The U.S. Web site of Russian antivirus vendor Kaspersky Lab was hacked over the weekend, exposing the company's customer database. But Kaspersky denies any data was compromised and says the vulnerability wasn't critical.
An unidentified hacker reported over the weekend that he was able to access a complete profile of the company's databases, revealing its clients' names, activation codes, list of bugs the company tracks, and client e-mail addresses.
The hacker claims to have hacked Kaspersky's databases using an SQL injection attack, which exploits a vulnerability in an application's database layer.
The method has become a popular means to gain information via Web-facing applications or as a way to use popular Web sites to spread malicious software.
Microsoft's U.K. Web site came under a similar attack in 2007 when hackers used an SQL injection to inject HTML code that seemingly defaced its Web pages.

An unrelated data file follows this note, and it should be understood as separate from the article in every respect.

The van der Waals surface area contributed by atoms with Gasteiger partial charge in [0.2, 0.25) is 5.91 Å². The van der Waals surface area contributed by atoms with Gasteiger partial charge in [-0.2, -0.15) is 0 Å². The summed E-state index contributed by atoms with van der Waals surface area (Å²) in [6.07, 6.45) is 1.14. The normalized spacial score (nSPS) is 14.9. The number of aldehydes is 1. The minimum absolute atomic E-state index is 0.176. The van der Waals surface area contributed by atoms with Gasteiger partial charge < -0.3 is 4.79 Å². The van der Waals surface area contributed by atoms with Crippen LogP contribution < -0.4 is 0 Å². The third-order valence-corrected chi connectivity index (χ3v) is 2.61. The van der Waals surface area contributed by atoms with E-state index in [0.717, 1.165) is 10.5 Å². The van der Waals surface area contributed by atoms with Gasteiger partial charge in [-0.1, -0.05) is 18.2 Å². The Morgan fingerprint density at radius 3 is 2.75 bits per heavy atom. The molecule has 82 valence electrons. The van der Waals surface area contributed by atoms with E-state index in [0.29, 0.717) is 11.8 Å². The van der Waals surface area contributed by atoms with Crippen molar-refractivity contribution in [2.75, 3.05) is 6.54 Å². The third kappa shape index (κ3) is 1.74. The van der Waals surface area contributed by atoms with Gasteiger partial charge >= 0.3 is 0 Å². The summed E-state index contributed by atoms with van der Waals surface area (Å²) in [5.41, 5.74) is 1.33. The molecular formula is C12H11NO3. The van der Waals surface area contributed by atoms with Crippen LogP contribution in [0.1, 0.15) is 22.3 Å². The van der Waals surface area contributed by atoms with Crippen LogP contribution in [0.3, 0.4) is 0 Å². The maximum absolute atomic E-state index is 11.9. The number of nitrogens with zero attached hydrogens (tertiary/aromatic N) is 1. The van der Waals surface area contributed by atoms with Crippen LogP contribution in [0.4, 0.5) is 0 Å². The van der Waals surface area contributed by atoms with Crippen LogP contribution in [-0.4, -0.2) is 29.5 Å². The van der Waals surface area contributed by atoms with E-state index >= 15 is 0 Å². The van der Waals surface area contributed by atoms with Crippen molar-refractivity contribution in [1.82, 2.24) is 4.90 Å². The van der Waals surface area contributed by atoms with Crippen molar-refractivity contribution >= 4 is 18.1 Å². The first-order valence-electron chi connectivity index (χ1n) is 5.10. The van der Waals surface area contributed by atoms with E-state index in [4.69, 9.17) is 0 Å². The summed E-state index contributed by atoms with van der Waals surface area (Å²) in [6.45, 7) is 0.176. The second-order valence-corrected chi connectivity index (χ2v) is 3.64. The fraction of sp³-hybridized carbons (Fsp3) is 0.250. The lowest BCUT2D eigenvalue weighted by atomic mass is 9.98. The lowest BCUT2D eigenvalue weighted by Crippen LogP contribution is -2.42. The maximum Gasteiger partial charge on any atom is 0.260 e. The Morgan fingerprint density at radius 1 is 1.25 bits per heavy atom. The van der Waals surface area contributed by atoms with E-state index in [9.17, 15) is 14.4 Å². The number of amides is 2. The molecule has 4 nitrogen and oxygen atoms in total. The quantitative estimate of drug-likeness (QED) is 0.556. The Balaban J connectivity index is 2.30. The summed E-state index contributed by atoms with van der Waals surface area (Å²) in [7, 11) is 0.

The Kaspersky hacker, who published findings on Hackersblog.org, has since said that confidential data will not be released.
The "Kaspersky team doesn't need to worry about us spreading their confidential stuff. Our staff will never save or keep any confidential data. We just point our fingers to big Web sites with security problems," the hacker reported.
Kaspersky has admitted that a subsection of its USA.Kaspersky.com domain was vulnerable on Saturday when a hacker "attempted an attack on the site."
"The site was only vulnerable for a very brief period, and upon detection of the vulnerability we immediately took action to roll back the subsection of the site and the vulnerability was eliminated within 30 minutes of detection. The vulnerability wasn't critical and no data was compromised from the site," a company representative said in a statement.
Liam Tung of ZDNet Australia reports from Sydney.